Cross-domain tracking

This guide describes how to track users across your domains using analytics.js.


The analytics.js library uses a unique client ID to determine whether a user is new or returning. A user is considered returning if a hit with a matching client ID has already been sent to the same property.

By default, the client ID is stored in the browser's cookies, which means it can only be accessed by pages on the same domain. To track the same Client ID for a given user across different domains, use cross domain tracking.

To share a client ID across domains, you can append it as a query parameter to URLs that point from the current domain (the source domain) to the destination domain that you want to track. When a user clicks on a link or submits a form on the source domain and navigates to the destination domain, code on the destination page can access the client ID by reading it from the URL.

Getting the client ID on the source domain

To retrieve a client ID on the source domain, you use the get method:

ga(function(tracker) {
  var clientId = tracker.get('clientId');

Once you have the client ID on the source domain, you can add it to links that point to the destination domain.

<a href=""></a>

Setting the client ID on the destination domain

You can tell a tracker object on the destination domain what client ID to use by specifying the client ID field in the create command:

ga('create', 'UA-XXXXX-Y', 'auto', {
  'clientId': getClientIdFromUrl()

If a client ID already exists on the destination domain, this method will overwrite it.

Detecting URL sharing

A potential problem with passing the client ID in a URL is that users share URLs and it's possible a user will share a URL that contains a client ID belonging to someone else.

One way to avoid this problem is to append a timestamp to the client ID. This allows you to detect when the URL was originally created, and if too much time has passed, consider the client ID invalid. In addition to a timestamp, you can append the user agent string or other browser or device-specific metadata. Then on the destination domain, if the metadata does not match, you'll know the client ID originated from someone else.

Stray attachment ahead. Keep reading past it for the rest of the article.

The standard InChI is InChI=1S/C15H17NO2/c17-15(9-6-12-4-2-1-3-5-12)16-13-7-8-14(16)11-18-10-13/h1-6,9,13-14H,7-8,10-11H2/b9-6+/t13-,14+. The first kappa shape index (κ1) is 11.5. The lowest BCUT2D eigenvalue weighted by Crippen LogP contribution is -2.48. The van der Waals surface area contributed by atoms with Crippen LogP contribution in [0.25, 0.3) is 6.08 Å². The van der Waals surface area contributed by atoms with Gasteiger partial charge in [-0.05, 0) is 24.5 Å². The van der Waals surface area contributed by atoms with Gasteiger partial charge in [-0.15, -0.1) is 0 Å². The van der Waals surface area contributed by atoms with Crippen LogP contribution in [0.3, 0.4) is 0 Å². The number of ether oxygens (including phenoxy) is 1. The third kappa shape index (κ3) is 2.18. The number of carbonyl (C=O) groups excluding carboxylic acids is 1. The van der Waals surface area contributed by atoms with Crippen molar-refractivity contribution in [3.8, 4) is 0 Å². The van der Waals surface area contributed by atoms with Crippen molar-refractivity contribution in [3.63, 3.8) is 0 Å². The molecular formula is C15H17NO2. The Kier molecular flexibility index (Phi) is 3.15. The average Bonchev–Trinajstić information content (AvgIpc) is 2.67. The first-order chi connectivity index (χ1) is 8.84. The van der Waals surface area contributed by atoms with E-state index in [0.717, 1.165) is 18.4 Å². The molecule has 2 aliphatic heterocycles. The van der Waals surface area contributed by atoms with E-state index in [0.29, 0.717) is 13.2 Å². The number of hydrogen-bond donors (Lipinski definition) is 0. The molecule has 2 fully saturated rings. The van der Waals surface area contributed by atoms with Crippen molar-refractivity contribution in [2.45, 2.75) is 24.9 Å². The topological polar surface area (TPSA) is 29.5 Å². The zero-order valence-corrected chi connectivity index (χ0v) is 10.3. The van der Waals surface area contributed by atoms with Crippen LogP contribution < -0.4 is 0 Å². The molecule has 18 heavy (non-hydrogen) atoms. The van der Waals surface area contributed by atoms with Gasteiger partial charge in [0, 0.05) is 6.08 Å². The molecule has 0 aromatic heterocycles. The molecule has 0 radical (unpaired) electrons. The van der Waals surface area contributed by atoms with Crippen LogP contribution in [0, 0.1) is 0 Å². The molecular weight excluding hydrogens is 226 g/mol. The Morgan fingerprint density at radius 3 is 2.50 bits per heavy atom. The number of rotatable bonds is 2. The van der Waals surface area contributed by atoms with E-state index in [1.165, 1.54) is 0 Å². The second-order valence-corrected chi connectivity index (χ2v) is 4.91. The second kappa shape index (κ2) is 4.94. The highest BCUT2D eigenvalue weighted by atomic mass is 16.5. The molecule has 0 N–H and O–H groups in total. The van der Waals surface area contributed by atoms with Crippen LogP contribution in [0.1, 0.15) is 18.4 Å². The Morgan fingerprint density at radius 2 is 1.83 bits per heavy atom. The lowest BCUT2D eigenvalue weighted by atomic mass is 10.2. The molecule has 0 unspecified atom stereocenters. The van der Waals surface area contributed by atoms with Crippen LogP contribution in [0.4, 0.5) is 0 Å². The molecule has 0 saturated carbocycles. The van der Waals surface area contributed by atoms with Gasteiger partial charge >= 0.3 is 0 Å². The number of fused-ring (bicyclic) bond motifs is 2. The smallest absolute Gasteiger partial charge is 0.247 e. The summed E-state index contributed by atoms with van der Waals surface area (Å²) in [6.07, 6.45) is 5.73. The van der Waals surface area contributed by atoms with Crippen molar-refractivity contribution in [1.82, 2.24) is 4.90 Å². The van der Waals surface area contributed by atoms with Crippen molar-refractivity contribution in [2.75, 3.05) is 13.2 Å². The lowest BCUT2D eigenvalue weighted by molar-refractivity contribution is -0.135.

Ignoring self-referrals

A new referral campaign will be created whenever the document referrer of a page comes from a hostname that does not match any of the entries in the Referral Exclusion list for your property.

By default, the Referral Exclusion list includes only the domain that you provided when the property was first created. To prevent new referral campaigns from being generated when users navigate across domains, you must add an entry for each domain you wish to track in the Referral Exclusion list.


The technique described above requires JavaScript code that runs after analytics.js loads. Since <iframe> elements typically exist on the page prior to analytics.js being loaded, appending the client ID to the URL in the iframe's source parameter is often not an option.

To solve this problem you can configure the page inside the iframe to delay creating its tracker until after it receives the client ID data from the parent page. And on the parent page you configure it to send the client ID to the iframe page using postMessage.

Here's an example of the parent page code on

<iframe id="destination-frame" src=""></iframe>

ga('create', 'UA-XXXXX-Y', 'auto');
ga(function(tracker) {
  // Gets the client ID of the default tracker.
  var clientId = tracker.get('clientId');

  // Gets a reference to the window object of the destionation iframe.
  var frameWindow = document.getElementById('destination-frame').contentWindow;

  // Sends the client ID to the window inside the destination frame.
  frameWindow.postMessage(clientId, '');

And here's the code that would receive the message in the iframe hosted on

window.addEventListener('message', function(event) {
  // Ignores messages from untrusted domains.
  if (event.origin != '') return;

  ga('create', 'UA-XXXXX-Y', 'auto', {

It's possible that analytics.js will fail to load on the parent page and then the page in the iframe will never receive the client ID. How you handle this case depends on how important it is that the client IDs match.

If you only want to capture data when you know the client IDs are the same, the above code is sufficient. If you want to capture data on the page in the frame regardless of whether it receives the client ID from the parent page, you'll have to add a fallback.

The following code uses a timeout on the page in the iframe to handle the case where the parent page is slow or fails to send the client ID:

// Stores whether or not the tracker has been created.
var trackerCreated = false;

function createTracker(opt_clientId) {
  if (!trackerCreated) {
    var fields = {};
    if (opt_clientId) {
      fields.clientId = opt_clientId;

    ga('create', 'UA-XXXXX-Y', 'auto', fields);
    trackerCreated = true;

window.addEventListener('message', function(event) {
  // Ignores messages from untrusted domains.
  if (event.origin != '') return;

  // Creates the tracker with the data from the parent page.

// Waits for three seconds to receive the client ID from the parent page.
// If that doesn't happen, it creates the tracker as normal.
setTimeout(createTracker, 3000);